The story that follows was gleaned from a biogragical portrait of Bad Axe and the Huron County Poor Farm published about 1900. While edited for content, it contains the language common of that point in time.Bad Axe, Michigan, the Thumb’s Best Town
The subject of “Poor Houses” is a challenging but fascinating bit of Michigan history. In order to address poverty in Michigan, an 1830 law directed each county to build a poor house. The typical county acquired land and hired a local person with a farming background. The couple would live at the Poor House and provide the residents referred to as “inmates” in the official reports.
Many Poor farms or houses were established in Michigan the mid to late 1800s. Compared to England’s poor houses famously portrayed in Charles Dicken’s play Oliver Twist they were modern and comfortable. However, most of the residents who lived in poor houses could not work, or if they could, they were minimally productive. Income from crops raised at many institutions helped defray costs, but it seldom covered all expenses.
The Poor House served an incredibly diverse group: the insane, alcoholic, feeble, indolent, senile, developmentally disabled, handicapped, injured, sick, and transient. Their standard label was that they were poor and likely elderly and alone. Some stayed for a short time, but others remained until they died and were buried in an unmarked pulper grave.
The Huron County Farm
In 1875 the Board of Supervisors purchased 200 acres of land about one mile west of the village to be used as a county farm to support the aged decrepit poor. The site was all wild and untouched land. The land was cleared, and in 1877 a fine two-story house was built. It had 25 rooms. Each was well furnished, ventilated, and heated with stoves. The entire project cost about $4,000. Miraculously, the large wooden house escaped the Great Fire of 1881.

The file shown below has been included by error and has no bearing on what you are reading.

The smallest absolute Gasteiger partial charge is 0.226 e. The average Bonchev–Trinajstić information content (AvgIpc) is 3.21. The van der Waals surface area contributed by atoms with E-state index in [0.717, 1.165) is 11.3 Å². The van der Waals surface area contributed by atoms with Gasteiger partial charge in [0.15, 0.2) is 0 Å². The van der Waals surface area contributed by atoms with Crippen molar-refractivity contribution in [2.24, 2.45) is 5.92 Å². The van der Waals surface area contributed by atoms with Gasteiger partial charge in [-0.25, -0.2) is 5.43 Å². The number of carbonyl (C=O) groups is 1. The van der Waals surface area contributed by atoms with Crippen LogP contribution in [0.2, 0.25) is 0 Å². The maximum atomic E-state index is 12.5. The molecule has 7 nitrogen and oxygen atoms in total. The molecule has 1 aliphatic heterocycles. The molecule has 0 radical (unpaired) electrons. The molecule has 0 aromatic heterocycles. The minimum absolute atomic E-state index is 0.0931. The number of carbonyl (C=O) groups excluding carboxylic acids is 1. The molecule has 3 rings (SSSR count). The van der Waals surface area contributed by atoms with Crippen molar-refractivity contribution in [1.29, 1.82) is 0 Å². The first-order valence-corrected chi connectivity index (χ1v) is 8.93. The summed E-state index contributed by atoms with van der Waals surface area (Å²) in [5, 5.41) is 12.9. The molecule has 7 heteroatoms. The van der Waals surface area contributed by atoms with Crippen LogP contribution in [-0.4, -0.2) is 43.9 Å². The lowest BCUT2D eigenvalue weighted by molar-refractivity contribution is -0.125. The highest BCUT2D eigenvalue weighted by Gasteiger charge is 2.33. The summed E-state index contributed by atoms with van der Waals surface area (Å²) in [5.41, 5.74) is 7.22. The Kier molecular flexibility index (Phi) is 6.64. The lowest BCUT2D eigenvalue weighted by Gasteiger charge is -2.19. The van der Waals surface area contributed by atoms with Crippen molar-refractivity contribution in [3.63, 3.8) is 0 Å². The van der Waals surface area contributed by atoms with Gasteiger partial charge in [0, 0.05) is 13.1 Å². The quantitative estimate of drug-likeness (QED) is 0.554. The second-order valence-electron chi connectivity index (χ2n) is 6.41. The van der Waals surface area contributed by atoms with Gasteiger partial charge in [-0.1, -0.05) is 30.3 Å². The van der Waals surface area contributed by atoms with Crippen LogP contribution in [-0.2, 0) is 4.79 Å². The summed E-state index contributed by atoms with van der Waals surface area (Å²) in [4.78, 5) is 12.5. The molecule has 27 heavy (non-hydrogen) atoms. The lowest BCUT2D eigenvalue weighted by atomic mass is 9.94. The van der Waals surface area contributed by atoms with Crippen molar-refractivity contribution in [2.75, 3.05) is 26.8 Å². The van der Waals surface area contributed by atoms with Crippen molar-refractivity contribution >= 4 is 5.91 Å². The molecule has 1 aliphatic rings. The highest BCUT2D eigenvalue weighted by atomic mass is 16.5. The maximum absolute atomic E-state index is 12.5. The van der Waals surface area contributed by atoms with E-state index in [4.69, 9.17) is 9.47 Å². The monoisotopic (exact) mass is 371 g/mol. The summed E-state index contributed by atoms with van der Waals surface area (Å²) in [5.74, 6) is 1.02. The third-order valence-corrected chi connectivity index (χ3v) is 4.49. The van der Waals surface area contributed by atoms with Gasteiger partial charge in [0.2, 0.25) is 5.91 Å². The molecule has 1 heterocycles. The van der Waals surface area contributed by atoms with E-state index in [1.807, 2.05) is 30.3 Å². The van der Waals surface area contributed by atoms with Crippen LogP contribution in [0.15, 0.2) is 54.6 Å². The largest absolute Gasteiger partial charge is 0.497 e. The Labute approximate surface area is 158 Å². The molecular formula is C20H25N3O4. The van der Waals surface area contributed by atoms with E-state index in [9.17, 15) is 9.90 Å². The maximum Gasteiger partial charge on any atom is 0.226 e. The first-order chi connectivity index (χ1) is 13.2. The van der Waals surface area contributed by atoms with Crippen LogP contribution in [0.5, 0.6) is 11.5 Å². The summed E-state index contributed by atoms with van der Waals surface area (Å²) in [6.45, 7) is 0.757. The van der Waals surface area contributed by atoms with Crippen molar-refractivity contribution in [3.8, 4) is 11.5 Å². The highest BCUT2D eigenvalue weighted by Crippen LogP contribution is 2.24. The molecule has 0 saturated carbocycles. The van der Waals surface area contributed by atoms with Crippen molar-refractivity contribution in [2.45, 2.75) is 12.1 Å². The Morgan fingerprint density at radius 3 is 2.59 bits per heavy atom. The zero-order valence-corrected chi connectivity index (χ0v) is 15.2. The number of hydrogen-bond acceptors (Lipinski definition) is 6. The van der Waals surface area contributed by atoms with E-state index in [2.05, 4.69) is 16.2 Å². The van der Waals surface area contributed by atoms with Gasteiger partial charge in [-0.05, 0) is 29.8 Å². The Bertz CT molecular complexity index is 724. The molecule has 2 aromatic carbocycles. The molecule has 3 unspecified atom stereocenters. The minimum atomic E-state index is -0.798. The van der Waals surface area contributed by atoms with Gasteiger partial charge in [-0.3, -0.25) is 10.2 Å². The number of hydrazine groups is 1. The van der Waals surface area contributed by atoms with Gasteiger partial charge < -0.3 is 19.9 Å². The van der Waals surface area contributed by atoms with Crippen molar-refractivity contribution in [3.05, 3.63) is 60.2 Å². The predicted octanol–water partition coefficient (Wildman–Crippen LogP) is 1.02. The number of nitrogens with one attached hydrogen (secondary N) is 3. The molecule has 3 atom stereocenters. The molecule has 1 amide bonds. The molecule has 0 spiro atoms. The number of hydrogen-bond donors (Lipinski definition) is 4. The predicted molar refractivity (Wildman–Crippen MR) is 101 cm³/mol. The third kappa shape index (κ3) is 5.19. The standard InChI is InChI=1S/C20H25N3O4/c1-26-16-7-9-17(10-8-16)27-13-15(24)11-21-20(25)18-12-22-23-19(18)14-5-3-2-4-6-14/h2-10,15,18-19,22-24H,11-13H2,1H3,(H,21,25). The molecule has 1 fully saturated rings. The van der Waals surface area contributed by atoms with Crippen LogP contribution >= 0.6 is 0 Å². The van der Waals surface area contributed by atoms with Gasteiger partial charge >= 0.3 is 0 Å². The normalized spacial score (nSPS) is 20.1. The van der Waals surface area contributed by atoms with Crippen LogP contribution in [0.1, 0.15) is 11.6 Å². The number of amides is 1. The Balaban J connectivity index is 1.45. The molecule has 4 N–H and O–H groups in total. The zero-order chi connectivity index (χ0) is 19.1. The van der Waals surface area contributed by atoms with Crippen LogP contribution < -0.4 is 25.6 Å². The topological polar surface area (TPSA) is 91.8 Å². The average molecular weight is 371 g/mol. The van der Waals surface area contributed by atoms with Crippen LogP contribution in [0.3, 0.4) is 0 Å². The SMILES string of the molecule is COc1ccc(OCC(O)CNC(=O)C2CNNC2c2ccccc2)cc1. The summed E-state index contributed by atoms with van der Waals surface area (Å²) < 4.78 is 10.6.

In 1884 William Story was appointed Superintendent holding the office for seven years. He was succeeded by John M. Cary, who remained for four years. The present Superintendent, Samuel Geiger, was appointed in February 1896. He is a native of Hay, Huron Co., Ontario, and has made a most efficient and excellent Superintendent. The last 20 acres of the farm were cleared last year, and the whole 200 acres are now under cultivation. During Mr. Geiger’s tenure, an ice house and windmill supplying water to the house and barn have been added, and about two miles of Paige wire fence has been built.
The Poor Farm’s Operations
The number of inmates runs from 14 to 25 a year, and the cost for maintenance is $1.85 per person per week, but as most of the food consumed is raised on the farm, the direct cost is negligible. The only things purchased are groceries, fuel, and clothing; most of this is paid for by produce sold from the farm. Except for one man and a boy in summer, the inmates perform all the labor. The institution is controlled by the County Hoard of Superintendents of the Poor, consisting of Francis Thompson, Michael Hanselmann, and Septimus Irwin.
The successful conduct of an institution of this kind is a task of no small magnitude, and Mr. Geiger is to be congratulated upon bringing the County Farm to such a state of cultivation. Whatever farm products he may have to sell each year always gets; the highest market price, and the dairy ranks with the best in a county noted for its good cattle and high-grade butter.
Just east of the farm building is a large orchard that usually produces a flue grade of fruit, and the County Farm apples are a notable commodity among Bad Axe merchants.
Unfortunate as is a lot of those compelled to spend the evening of life at the home of this kind, Huron County comfortably provides for its poor.”
Care of the Aged, A sustainable Poor Farm
Elderly inmates who were in good health lived and worked on the farm. The dairy herd was considered one of the top herds in the state. The dairy herd won many awards at area fairs. The farm was well stocked with cattle, hogs, and horses. Raising crops such as hay, wheat, corn, and oats provided feed for the animals. Wheat was also grown for additional income.
The End of the Poor Farms and Houses
The end of most for the Poor Farm operations occurred when Social Security was enacted in 1935. Many of the functions became housing for acute health issues such as tuberculosis or mental illness. The Huron County Poor Farm was used for 60 years. In 1937 it was replaced by the first unit of the Huron Medical Care Facility.
The farm continued operations until 1957. Then in March, all livestock and farm equipment was sold at a public auction. The sale liquidated 40 head of cattle and a complete line of farm equipment and resulted in $11,114 for Huron County.
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